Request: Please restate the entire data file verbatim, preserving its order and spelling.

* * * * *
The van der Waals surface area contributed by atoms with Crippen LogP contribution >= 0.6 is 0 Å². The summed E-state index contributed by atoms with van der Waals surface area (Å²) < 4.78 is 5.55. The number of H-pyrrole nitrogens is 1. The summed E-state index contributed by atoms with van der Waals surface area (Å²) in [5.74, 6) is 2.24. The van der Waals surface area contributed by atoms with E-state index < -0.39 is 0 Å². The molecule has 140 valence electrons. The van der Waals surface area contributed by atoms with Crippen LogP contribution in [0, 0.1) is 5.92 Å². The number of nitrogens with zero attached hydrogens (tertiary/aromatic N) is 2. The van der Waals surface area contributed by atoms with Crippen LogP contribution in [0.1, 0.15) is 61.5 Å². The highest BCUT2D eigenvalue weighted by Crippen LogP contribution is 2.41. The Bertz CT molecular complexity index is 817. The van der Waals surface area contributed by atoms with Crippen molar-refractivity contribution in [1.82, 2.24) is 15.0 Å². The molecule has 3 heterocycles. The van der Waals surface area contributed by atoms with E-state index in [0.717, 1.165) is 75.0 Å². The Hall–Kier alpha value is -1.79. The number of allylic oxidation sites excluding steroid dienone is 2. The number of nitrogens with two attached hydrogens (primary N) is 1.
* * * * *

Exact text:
The van der Waals surface area contributed by atoms with Crippen LogP contribution >= 0.6 is 0 Å². The summed E-state index contributed by atoms with van der Waals surface area (Å²) < 4.78 is 5.55. The number of H-pyrrole nitrogens is 1. The summed E-state index contributed by atoms with van der Waals surface area (Å²) in [5.74, 6) is 2.24. The van der Waals surface area contributed by atoms with E-state index < -0.39 is 0 Å². The molecule has 140 valence electrons. The van der Waals surface area contributed by atoms with Crippen LogP contribution in [0, 0.1) is 5.92 Å². The number of nitrogens with zero attached hydrogens (tertiary/aromatic N) is 2. The van der Waals surface area contributed by atoms with Crippen LogP contribution in [0.1, 0.15) is 61.5 Å². The highest BCUT2D eigenvalue weighted by Crippen LogP contribution is 2.41. The Bertz CT molecular complexity index is 817. The van der Waals surface area contributed by atoms with Crippen molar-refractivity contribution in [1.82, 2.24) is 15.0 Å². The molecule has 3 heterocycles. The van der Waals surface area contributed by atoms with E-state index in [0.717, 1.165) is 75.0 Å². The Hall–Kier alpha value is -1.79. The number of allylic oxidation sites excluding steroid dienone is 2. The number of nitrogens with two attached hydrogens (primary N) is 1.